- Who Should Use This Tool?
- What Does This Tool Do?
- When Should This Tool Be Used?
- What If Climate and Disasters Have Already Been Considered in Design?
Who Should Use This Tool?
Development practitioners and Task Team Leaders designing projects that involve urban and rural roads (primary, secondary, and tertiary), highways, bridges, and tunnels.
For projects involving other modes of transport, use the General Tool.
What Does This Tool Do?
The tool serves as a self-paced guide for practicing due diligence during project design.
Specifically, it guides users through a high-level screening of projects for risks from climate and geophysical hazards. Using this tool will help ensure project teams that they have considered what effects climate change and natural disasters could have on a project.
The greatest value of the tool is that it provides a structured and systematic process for understanding climate and disaster risks. The actual risk ratings themselves, while instructive, should inform further consultations and dialogue, and help determine the appropriate level of effort for further studies during project design. The tool does not provide a detailed risk analysis, nor does it suggest specific options for making a project more resilient.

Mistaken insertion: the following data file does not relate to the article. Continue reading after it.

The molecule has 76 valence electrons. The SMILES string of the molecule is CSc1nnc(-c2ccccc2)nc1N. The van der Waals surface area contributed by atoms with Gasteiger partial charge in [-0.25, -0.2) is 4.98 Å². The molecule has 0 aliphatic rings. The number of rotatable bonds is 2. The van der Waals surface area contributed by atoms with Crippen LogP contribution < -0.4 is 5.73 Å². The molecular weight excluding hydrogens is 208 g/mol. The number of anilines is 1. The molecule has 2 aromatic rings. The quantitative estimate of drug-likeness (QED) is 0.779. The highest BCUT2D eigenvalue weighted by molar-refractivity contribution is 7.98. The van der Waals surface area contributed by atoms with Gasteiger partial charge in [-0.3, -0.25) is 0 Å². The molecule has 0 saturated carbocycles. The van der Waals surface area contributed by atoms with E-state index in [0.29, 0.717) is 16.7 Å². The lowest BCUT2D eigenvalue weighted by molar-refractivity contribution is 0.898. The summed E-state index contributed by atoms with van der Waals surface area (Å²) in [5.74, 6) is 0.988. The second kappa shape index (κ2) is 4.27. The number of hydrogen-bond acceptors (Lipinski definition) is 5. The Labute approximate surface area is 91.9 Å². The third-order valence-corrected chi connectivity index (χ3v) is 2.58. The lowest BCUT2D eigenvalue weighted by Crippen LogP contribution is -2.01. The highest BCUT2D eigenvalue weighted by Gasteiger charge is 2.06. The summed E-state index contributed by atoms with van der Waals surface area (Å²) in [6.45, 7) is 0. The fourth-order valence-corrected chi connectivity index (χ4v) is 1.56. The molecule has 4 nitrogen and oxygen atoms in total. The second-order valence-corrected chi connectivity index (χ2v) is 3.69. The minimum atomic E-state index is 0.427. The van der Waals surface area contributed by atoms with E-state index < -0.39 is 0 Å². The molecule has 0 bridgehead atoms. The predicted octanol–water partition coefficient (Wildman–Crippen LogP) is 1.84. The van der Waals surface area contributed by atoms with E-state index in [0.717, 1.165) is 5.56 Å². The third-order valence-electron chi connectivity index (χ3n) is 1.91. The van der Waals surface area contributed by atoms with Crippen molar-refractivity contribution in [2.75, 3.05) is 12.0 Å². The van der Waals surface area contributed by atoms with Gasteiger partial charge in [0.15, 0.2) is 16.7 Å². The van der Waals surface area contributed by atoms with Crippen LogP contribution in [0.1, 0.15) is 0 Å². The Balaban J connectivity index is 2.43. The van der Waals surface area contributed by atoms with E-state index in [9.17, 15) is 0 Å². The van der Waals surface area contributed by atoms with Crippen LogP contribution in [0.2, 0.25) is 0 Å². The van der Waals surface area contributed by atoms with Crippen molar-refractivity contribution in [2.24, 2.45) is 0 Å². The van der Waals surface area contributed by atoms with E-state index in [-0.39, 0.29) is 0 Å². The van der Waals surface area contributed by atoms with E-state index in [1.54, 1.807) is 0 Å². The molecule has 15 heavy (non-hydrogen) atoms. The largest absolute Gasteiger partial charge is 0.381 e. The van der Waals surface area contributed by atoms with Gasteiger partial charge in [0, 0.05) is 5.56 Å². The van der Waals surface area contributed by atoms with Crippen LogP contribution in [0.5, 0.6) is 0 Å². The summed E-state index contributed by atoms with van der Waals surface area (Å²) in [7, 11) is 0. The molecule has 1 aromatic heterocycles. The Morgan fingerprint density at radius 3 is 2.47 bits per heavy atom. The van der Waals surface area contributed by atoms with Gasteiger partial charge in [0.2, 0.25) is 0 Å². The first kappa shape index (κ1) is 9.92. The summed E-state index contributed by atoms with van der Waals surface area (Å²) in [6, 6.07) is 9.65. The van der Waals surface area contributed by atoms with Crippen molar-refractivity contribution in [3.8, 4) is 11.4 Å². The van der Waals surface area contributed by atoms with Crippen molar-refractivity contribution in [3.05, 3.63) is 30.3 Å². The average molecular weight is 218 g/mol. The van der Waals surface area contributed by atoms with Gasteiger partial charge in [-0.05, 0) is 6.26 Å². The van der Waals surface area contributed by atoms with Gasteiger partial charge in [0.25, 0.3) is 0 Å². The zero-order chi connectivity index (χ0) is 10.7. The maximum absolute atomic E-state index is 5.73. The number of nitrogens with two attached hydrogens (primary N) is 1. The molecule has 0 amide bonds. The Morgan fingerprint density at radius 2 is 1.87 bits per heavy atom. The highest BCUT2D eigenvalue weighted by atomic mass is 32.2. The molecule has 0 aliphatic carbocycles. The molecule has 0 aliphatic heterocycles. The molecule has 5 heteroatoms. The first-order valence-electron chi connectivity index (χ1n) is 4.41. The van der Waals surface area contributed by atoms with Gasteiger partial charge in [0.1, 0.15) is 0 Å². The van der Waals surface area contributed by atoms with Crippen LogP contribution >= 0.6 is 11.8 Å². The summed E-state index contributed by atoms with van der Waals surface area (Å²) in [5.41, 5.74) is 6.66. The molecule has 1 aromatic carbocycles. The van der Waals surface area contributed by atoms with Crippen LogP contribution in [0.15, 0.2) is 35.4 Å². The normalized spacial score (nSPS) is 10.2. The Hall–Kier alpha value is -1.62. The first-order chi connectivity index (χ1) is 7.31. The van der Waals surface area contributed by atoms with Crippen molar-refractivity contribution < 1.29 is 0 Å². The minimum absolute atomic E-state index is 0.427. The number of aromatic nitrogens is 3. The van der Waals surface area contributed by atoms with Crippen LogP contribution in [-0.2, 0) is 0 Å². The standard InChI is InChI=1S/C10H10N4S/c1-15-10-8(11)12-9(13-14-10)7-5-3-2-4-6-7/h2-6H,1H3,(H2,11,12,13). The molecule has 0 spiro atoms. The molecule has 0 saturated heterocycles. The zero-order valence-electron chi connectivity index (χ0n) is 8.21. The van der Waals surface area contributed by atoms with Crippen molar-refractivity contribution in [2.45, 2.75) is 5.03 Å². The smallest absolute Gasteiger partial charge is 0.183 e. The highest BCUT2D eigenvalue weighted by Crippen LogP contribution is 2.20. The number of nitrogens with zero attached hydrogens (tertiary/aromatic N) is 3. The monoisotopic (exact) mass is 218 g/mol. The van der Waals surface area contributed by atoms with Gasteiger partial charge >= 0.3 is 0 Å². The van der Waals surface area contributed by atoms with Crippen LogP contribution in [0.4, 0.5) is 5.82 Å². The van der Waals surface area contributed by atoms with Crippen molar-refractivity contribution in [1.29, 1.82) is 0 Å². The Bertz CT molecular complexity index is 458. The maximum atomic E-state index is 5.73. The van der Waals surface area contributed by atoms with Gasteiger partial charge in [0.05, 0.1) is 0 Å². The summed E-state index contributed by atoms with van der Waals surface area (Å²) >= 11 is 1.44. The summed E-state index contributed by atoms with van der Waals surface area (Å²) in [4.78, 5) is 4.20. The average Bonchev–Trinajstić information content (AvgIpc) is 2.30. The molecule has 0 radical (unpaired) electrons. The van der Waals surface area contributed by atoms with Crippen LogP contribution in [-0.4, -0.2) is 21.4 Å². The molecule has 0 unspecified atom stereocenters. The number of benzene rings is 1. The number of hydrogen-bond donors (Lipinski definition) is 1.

When Should This Tool Be Used?
The tool should be used at an early “concept” stage of project development.
Note that a good understanding of the project location and components is required. The tool can be revisited if a project is modified or additional information is acquired.
What If Climate and Disasters Have Already Been Considered in Design?
The impact ratings users make throughout the tool should reflect the measures they have already designed to reduce risks from climate and disasters. For example, if a project team is already planning to elevate a road to protect it from flooding, the rating of potential impact should be lower than if they did not have such plans.
When users choose to revise a potential impact rating downwards because climate and disasters have been incorporated into project design, they should include an explanatory note to clarify this for others reviewing the screening.
Note that this tool helps ensure that a broad range of hazards are considered, including hazards that project teams might not have identified previously.